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    ABSTRACT: The effects of posterior plications associated with anterior shoulder instability surgery are still unclear both on shoulder range of motion (ROM) and on recurrence rate. The objective of this randomized study is to evaluate the influence of posterior-inferior plications, performed in association with repair of anterior Bankart lesion, on gleno-humeral (GH) range of motion. In a 24-month period, 40 patients were prospectively enrolled in this study. The criteria for inclusion were age between 17 and 40 years, traumatic unidirectional instability, no previous shoulder surgery, no more than three episodes of dislocation, no relevant glenoid bone deficiency, no clinical evidence of pathological anterior inferior laxity (measured with external rotation with the arm at the side inferior to 90 degrees and Gagey sign negative) and arthroscopic finding of isolated anterior Bankart lesion. A total of 20 patients (group A) were randomized to treat Bankart lesion using three bioadsorbable anchors loaded with a #2 braided polyester suture. In 20 randomized patients (group B) two posterior-inferior capsular plications performed with a #1 polidioxanone suture without any capsular shift were added to the same anterior capsulorraphy performed in group A. Postoperative rehabilitation protocol was the same for all 40 patients. Patients were examined preoperatively and at a 2-year follow-up by a single independent expert physician unaware of the surgical procedure. GH ROM, Constant, UCLA and ASES rating scores as well as recurrence of instability were recorded. At follow-up, forward flexion (FF) decreased by a mean value of 14.5 degrees (median -10 degrees ; range -5 degrees to -35 degrees ; P < 0.001) in group B and increased by a mean value of 3.5 degrees (median 0 degrees ; range -25 degrees to 40 degrees ; P < 0.312) in group A; external rotation with arm adducted (ER1) increased by a mean value of 1.8 degrees (median 0 degrees ; range -15 degrees to 30 degrees ; P < 0.924) in group B, and increased by a mean value of 2.6 degrees (median 2.5 degrees ; range -38 degrees to 40 degrees ; P < 0.610) in group A; external rotation with arm abducted at 90 degrees (ER2) decreased by a mean value of 2.9 degrees (median 0 degrees ; range: -20 degrees to 10 degrees ; P < 0.161) in group B and increased by a mean value of 0.7 degrees (median 0 degrees ; range -30 degrees to 25 degrees ; P < 0.837) in group A; the IR2 decreased by a mean value of 2.4 degrees (median -3.5 degrees ; range -15 degrees to 10 degrees ; P < 0.167) in group B and increased by a mean value of 2.2 degrees (median 0 degrees ; range -20 degrees to 30 degrees ; P < 0.456) in group A. The UCLA mean score gains by 43.1% (median 40; P < 0.001) relatively, and of 45.2% relatively (median 40; P < 0.001), respectively, in group B and A, ASES mean score relatively gains by 21.7% (median 21.2%; P < 0.001) in group B, and of 19.2% (median 18.9%; P < 0.001) in group A, and Constant mean score improves by 20.2% (median 16.5; P < 0.001) in group B, and 10.2% (median 8.4%; P < 0.001) in group A. Thus, the only statistical significant differences were the reduction of forward flexion in group B and the improvements of the scores in both groups. No recurrence of instability was found in the plicated group, while in the non-plicated group we had one traumatic recurrence. In conclusion, arthroscopic posterior-inferior plications associated with a Bankart lesion repair in a selected group of patients seem to reduce only FF, without any effect on rotation. A longer follow-up and a larger number of patients are needed to give definitive conclusions on the benefit to the recurrence rate.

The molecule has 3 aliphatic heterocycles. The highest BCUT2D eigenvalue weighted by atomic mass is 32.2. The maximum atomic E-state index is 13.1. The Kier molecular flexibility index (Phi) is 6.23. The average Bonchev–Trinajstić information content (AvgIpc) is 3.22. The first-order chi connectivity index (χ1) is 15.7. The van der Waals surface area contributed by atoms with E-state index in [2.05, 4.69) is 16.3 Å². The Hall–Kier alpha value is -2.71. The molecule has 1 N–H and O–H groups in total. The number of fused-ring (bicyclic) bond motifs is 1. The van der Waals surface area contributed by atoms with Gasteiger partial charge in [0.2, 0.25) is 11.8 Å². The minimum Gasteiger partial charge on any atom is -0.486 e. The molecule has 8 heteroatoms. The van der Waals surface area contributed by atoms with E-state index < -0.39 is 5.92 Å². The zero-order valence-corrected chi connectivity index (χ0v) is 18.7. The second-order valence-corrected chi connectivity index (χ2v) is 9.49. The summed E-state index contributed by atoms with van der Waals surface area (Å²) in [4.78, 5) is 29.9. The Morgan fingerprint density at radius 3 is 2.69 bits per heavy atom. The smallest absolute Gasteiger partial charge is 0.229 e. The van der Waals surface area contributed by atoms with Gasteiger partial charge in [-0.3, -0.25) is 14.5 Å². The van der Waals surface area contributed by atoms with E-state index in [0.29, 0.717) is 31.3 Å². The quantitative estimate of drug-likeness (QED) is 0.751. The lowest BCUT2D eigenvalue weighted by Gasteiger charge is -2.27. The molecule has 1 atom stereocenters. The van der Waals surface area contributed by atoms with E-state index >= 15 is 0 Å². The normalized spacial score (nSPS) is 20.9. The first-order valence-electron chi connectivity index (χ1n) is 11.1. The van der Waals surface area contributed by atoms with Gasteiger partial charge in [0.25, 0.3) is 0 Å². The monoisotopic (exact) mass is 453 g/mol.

Knee Surgery Sports Traumatology Arthroscopy 10/2008; 17(2):188-94. · 2.68 Impact Factor
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    ABSTRACT: The objective of this study is to compare percutaneous compression plating (PCCP) device with standard gamma nail (GN). A sample was prospectively followed and compared to a historical cohort: 82 intertrochanteric hip fractures in 81 patients treated with PCCP in 2004 versus 51 hip fractures treated with GN in 2003 (AO type 31A1, 31 A2). The main outcome measures were: surgery times, blood loss (Hb serum level and transfusions), complication, costs, for a 1-year follow-up. The minimally invasive PCCP technique resulted in a lower blood loss and consequently lower transfusion need (statistically significant), fewer implant-related complications and comparable surgery times. Overall surgical costs were lower for a comparable outcome in terms of healing and surgical time.
    Strategies in Trauma and Limb Reconstruction 05/2008; 3(1):9-14.
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    ABSTRACT: The success of anatomic repair of Bankart lesion diminishes in the presence of a capsule stretching and/or attenuation is reported in a variable percentage of patients with a chronic gleno-humeral instability. We introduce a new arthroscopic stitch, the MIBA stitch, designed with a twofold aim: to improve tissue grip to reduce the risk of soft tissue tear, particularly cutting through capsular-labral tissue, to and address capsule-labral detachment and capsular attenuation using a double loaded suture anchor. This stitch is a combination of horizontal mattress stitch passing through the capsular-labral complex in a "south-to-north" direction and an overlapping single vertical suture passing through the capsule and labrum in a "east-to-west" direction. The mattress stitch is tied before the vertical stitch in order to reinforce the simple vertical stitch, improving grip and contact force between capsular-labral tissue and glenoid bone.
    Knee Surgery Sports Traumatology Arthroscopy 05/2008; 16(4):415-9. · 2.68 Impact Factor